Sunday, October 31, 2010

Happy Halloween!

Happy Halloween!  Hubby and I had a great day with my family.  We carved pumpkins together, stuffed ourselves with homemade goodies made by Mom (Thanks Mom!!) and celebrated our nephew's first Halloween.  Hubby's pumpkin was Baby Stewie from the Family Guy and I gave myself carpal tunnel carving out a witch sitting in her cauldron.

(We couldn't get Luigi out of the picture ... poor little guy just wanted to lick the pumpkins)

Hope your Halloween was just as great!!

Don't forget!  Today is the last day to submit your Le Petite quilts for October to either or  Can't wait to see the parade of quilts tomorrow.  Here's a little sneak peak of mine!

Thursday, October 28, 2010

Pacific International Quilt Festival Favorites, Part II

One of my favorite parts of going to quilt or trade shows is getting to discover new (or at least new-to-me) fabric and pattern designers, so I thought I'd share my favorite new-to-me designer from PIQF: Verna Mosquera from the Vintage Spool.  Her applique quilt patterns are absolutely to die for!  To be honest, I would have to say that Halloween is probably my least favorite holiday - so I was really surprised that my favorite Vintage Spool patterns were BOTH Halloween pieces.  But, if Halloween isn't really your thing either, she has some gorgeous Christmas and Valentine patterns too!

Pattern #1 is a Block-Of-The-Month project aptly named "EEEK!"  All the blocks are so adorable!

(Pattern and Photo Copyright: Verna Mosquera, The Vintage Spool)
Pattern #2 is another beautiful Block-Of-The-Month project called "Happy Hauntings."
(Pattern and Photo Copyright: Verna Mosquera, The Vintage Spool)

For more yummy pictures (including close-ups of the blocks) or to order a pattern, visit the Vintage Spool website.

Tuesday, October 26, 2010

Etsy Treasuries ...

Have you ever checked out the Treasury section on Etsy?  It's a great place for Etsians to showcase their (themed) favorites from fellow Etsians.  Up until recently, Etsy only allowed a certain number of treasuries to be in rotation at any given moment, so it was really difficult to create your own ... but lo' and behold, for some reason, I was able to create today!  Check it out -- I hope you enjoy!!

Mr. Darcy's Girl


Dreaming in Blue


Monday, October 25, 2010

Introducing - Cherish: A Quilt Pattern

I'm so excited to (finally) be releasing this quilt pattern!  The quilt finishes at 40" square and features square and diamond checkboards offset by sleek, brown polka dot borders.  One of the things I really love about this pattern is that it works equally well either using fabric yardage or 5" Charm Squares (my fav!!) -- instructions for both methods are included.

Fabric requirements are as follows:
Brown Print: 1/2 yard or 24 - 5” Charm Squares
Blue Print: 1/2 yard or23 - 5” Charm Squares
Green Print: 1/2 yard or 23 - 5” Charm Squares*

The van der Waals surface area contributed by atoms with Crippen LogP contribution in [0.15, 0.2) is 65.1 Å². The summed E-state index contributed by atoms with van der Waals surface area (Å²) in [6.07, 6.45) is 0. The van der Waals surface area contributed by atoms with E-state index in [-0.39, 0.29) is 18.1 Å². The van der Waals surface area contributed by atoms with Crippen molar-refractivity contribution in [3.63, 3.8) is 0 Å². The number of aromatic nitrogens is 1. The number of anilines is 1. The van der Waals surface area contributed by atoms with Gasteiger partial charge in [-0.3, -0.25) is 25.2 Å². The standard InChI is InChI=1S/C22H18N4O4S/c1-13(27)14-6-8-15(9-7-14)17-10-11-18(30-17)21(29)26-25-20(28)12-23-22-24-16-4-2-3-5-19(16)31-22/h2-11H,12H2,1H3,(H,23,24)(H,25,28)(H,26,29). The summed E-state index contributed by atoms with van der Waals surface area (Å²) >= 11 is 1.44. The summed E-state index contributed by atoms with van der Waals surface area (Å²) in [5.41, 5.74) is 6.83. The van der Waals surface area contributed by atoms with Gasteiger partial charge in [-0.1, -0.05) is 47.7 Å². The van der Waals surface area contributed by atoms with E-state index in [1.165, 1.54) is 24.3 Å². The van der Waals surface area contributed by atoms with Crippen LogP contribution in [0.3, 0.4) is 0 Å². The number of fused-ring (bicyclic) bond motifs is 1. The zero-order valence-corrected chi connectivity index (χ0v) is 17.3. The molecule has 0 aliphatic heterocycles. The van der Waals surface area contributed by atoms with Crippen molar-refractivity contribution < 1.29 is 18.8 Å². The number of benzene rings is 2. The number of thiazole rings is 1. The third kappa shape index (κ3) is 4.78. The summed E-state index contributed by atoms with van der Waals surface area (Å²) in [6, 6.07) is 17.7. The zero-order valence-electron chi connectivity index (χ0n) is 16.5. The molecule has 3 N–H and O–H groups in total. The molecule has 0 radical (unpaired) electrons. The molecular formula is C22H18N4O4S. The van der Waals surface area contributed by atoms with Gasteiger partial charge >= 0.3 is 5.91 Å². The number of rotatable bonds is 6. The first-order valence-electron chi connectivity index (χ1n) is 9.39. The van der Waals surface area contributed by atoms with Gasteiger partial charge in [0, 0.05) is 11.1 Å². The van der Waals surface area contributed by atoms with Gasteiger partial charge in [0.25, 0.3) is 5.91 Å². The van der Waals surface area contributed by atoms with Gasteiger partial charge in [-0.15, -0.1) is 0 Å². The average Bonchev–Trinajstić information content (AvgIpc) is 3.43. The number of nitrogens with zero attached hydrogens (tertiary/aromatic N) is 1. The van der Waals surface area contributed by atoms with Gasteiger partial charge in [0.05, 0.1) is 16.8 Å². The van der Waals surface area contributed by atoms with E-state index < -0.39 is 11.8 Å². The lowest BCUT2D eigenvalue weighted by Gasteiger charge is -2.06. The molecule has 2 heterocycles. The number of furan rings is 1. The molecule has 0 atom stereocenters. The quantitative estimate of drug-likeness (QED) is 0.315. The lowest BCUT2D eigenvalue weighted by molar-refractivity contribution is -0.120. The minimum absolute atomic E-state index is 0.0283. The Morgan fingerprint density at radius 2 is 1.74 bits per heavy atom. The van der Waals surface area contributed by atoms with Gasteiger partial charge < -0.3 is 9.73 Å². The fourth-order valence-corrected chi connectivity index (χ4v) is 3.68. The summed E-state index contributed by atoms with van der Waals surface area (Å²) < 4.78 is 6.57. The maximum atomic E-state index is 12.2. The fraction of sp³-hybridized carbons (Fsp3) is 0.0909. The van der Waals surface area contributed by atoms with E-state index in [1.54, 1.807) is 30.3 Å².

Brown Polka Dot Print: 1/2 yard
Cream Print: 1/2 yard
Batting: 44” x 44” piece
Backing: 44” x 44” piece or 1 1/2 yards

Note for using Charm Packs:  There are typically about 42 charm squares per Charm Pack.  I used 3 Charm Packs in Cherish Nature by Deb Strain for Moda Fabrics for the sample  As different lines have different numbers of blocks per colorway, you'll probably need 2 - 3 Charm Packs to finish your version ... and you'll have some leftovers.  Feel free to use fat quarters or yardage to augment you supply of charm squares if you find that you're still a little short.

The sample quilt is off to welcome a sweet, little girl who's ready to make her debut any day now, but if you'd like to make the quilt to welcome your little one, you can purchase the .pdf pattern at either my etsy shop or my bigcartel shop.

Thursday, October 21, 2010

Pacific International Quilt Festival Favorites, Part I

Yikes!  I've been slacking on my blog posts!  I have a number of finishes (actually with pictures!!!) to share, two make that THREE new patterns to release, an update on the status of my five little boxes, and a stash update!  These will all be posted over the next couple of days, but to hold you over until then, I thought I'd share some of my favorite quilts from the Pacific Internation Quilt Festival (PQIF) that was at the Santa Clara convention center last weekend.

A big thank you to my wonderful hubby for being my "date" to the show and for taking these pictures!  I know there were SOOOOOOOOOO many things you would have rather been doing. :)

By far, my absolute favorite quilt from the show was quilt #1086: "Natural Wonders," an original design created by Kathy McNeil from Tulalip, WA.

The quilt won first runner up for the entire show and seems to be quite the favorite among my fellow bloggers.

The finished quilt measures only 63" x 60" and was hand appliqued and machine quilted.

Kathy, the artist, describes the quilt as, "All about the simple magic of discovery.  103 different fabrics were hand appliqued together to create the seascape.  For now it exists in my mind, but I expect to find it someday."

*   *   *   *   *   *   *   *

Another quilt that really caught my eye was quilt # 1024: "Pandora," an original design by Vicki David and Terry Breazeale of Santa Rosa, CA.